Charles River Analytics is a pioneer in the field of probabilistic programming. Chief Scientist Dr. Avi Pfeffer developed the first general purpose probabilistic programming language in 2001; since then, he has developed another probabilistic programming language, Figaro™, published numerous papers, presented at invited talks, and authored a textbook, Practical Probabilistic Programming

We introduce Scruff, a new framework for developing AI systems using probabilistic programming. Scruff enables a variety of representations to be included, such as code with stochastic choices, neural networks, differential equations, and constraint systems. These representations are defined implicitly using a set of standardized operations that can be performed on them.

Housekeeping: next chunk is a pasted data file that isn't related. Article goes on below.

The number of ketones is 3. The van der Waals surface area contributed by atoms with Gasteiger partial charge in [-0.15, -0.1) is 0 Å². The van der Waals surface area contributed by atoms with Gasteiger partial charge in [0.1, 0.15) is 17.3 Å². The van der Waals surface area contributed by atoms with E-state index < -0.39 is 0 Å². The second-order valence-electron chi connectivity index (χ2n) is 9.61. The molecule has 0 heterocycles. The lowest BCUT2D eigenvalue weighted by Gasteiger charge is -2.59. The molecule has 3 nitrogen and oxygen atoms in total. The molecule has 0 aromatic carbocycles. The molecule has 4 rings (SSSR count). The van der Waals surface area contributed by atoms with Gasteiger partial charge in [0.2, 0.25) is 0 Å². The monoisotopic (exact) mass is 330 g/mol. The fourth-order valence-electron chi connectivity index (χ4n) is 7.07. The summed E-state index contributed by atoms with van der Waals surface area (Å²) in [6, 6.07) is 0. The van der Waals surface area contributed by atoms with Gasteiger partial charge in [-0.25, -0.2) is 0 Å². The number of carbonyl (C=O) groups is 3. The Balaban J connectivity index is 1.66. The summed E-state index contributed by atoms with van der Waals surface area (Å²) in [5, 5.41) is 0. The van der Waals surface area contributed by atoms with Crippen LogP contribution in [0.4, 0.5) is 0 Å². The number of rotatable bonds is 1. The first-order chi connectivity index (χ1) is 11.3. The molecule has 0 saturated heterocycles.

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The theory of predictive processing encompasses several elements that make it attractive as the underlying computational approach for a cognitive architecture. We introduce a new cognitive architecture, Scruff, capable of implementing predictive processing models by incorporating key properties of neural networks into the Bayesian probabilistic programming framework.

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In this invited keynote, Dr. Avi Pfeffer describes the unique capabilities of probabilistic programming languages (PPLs) and the development of two PPLs at Charles River: Figaro and Scruff. 

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Our People

Dr. Avi Pfeffer
Chief Scientist

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Sanja Cvijic photo

Dr. Sanja Cvijic 
Senior Scientist

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Michael Harradon
Senior Scientist

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Contact us to learn more about Scruff and our other probabilistic programming capabilities.

Our passion for science and engineering drives us to find impactful, actionable solutions.